O/O FAQ letter

What was announced?
Swift Transportation and Knight Transportation have entered an agreement to operate under common
ownership. The Swift holding company will be renamed Knight-Swift Transportation Holdings Inc., and the
common ownership structure will enable both companies to share best practices, while running the
businesses independently and maintaining separate brands. There is no immediate impact in how we do
business and we will continue working toward building our brand and realizing our vision.
Richard Stocking and Ginnie Henkels have chosen to pursue other opportunities following the close of the
transaction though will stay on until then to ensure a seamless transition. Once the transaction is
completed, which we expect to occur in the third quarter of 2017, the combined company will be led by
Dave Jackson as CEO and by Adam Miller as CFO, with. Kevin Knight serving as the Executive
Chairman. Knight’s Executive Chairman, Kevin Knight, will assume the role of President of Swift (which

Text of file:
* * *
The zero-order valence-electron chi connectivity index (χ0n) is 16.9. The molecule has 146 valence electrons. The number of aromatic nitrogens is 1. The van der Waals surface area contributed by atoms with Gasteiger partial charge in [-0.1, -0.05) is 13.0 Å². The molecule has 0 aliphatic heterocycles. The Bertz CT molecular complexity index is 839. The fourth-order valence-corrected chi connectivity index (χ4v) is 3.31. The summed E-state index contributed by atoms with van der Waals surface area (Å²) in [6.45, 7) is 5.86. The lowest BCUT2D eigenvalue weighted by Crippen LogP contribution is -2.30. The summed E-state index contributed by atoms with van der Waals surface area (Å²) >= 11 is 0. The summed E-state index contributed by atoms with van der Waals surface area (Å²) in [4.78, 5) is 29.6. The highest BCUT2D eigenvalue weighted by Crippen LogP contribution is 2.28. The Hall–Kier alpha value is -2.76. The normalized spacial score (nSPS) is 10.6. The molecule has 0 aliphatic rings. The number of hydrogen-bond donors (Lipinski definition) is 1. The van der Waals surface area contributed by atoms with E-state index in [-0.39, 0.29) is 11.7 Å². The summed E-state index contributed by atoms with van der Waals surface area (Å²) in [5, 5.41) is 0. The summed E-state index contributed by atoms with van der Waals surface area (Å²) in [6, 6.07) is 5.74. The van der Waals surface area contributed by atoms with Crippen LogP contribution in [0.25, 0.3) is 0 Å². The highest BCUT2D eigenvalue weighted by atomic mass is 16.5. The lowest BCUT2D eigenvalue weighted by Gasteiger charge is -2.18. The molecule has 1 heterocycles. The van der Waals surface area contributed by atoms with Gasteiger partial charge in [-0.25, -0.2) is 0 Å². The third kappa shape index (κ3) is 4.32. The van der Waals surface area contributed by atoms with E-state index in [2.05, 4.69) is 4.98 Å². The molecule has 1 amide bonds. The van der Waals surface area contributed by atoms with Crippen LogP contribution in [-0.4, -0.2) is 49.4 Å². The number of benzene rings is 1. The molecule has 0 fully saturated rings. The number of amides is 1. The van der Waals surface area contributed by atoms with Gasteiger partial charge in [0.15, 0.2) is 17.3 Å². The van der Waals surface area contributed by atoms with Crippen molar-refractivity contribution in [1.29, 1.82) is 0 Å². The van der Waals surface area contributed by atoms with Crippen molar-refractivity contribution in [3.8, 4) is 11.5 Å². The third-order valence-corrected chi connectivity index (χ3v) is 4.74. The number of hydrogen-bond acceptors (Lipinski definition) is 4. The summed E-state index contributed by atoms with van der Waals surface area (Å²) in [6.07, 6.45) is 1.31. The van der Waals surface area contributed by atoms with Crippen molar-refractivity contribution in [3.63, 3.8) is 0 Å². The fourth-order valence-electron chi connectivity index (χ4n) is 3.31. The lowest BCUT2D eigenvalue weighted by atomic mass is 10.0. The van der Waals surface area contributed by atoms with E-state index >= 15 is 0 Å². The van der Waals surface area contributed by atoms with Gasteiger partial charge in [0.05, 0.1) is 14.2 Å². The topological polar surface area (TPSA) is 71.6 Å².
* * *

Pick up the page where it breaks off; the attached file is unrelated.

will operate as a subsidiary of the combined company post-closing) and. Knight’s President and CEO,
Dave Jackson, will remain President of Knight (which will also operate as a subsidiary of the combined
company post-closing.
How long will all of this take?
We anticipate the transaction will be complete in the third quarter of 2017.
Will this affect my Independent Contractor Operating Agreement (i.e., “ICOA”) with Swift?
Your ICOA will remain the same.
Will there be an incentive to stay?
Yes. As outlined in the Independent Contractor Capacity Incentive Letter, eligible Owner/Operators will
receive a $250 fuel credit. Owner/Operators will be eligible if you are under contract by May 1st, 2017 and
remain under contract through the close of transaction, anticipated to be 3-4
months. The incentive will be awarded approximately two weeks after the close date of the transaction.
Will my Driver Leader change?
No. There will be no change to Fleet Leadership.  You will continue to work with your Swift Driver Leader,
your terminal/on-site team and all the support departments within Swift.

Will Swift Independent Contractors have access to Knight terminals and vice versa?
Swift Independent Contractors will only access Swift terminals and support departments and
Knight Independent Contractors will only access Knight service centers.
How will freight distribution be different? Will Swift Independent Contractors pick up Knight loads
and vice versa?
As both companies will continue to operate independently there will be no combining or mingling of